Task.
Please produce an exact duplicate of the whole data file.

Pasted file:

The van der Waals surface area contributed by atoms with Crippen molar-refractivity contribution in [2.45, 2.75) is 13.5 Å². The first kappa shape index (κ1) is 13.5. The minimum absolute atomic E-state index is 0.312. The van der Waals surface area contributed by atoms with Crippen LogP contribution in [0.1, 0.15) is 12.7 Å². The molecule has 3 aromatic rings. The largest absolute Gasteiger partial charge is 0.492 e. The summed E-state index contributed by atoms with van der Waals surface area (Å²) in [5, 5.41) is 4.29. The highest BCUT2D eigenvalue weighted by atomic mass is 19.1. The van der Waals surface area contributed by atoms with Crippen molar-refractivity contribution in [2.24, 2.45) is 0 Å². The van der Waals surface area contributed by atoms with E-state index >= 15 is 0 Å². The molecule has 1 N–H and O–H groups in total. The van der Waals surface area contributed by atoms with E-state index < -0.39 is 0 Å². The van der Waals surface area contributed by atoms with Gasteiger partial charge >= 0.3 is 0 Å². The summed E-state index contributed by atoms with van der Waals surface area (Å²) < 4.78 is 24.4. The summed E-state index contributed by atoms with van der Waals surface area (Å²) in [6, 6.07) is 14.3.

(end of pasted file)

The van der Waals surface area contributed by atoms with Crippen molar-refractivity contribution in [2.45, 2.75) is 13.5 Å². The first kappa shape index (κ1) is 13.5. The minimum absolute atomic E-state index is 0.312. The van der Waals surface area contributed by atoms with Crippen LogP contribution in [0.1, 0.15) is 12.7 Å². The molecule has 3 aromatic rings. The largest absolute Gasteiger partial charge is 0.492 e. The summed E-state index contributed by atoms with van der Waals surface area (Å²) in [5, 5.41) is 4.29. The highest BCUT2D eigenvalue weighted by atomic mass is 19.1. The van der Waals surface area contributed by atoms with Crippen molar-refractivity contribution in [2.24, 2.45) is 0 Å². The van der Waals surface area contributed by atoms with E-state index >= 15 is 0 Å². The molecule has 1 N–H and O–H groups in total. The van der Waals surface area contributed by atoms with E-state index < -0.39 is 0 Å². The van der Waals surface area contributed by atoms with Gasteiger partial charge >= 0.3 is 0 Å². The summed E-state index contributed by atoms with van der Waals surface area (Å²) < 4.78 is 24.4. The summed E-state index contributed by atoms with van der Waals surface area (Å²) in [6, 6.07) is 14.3.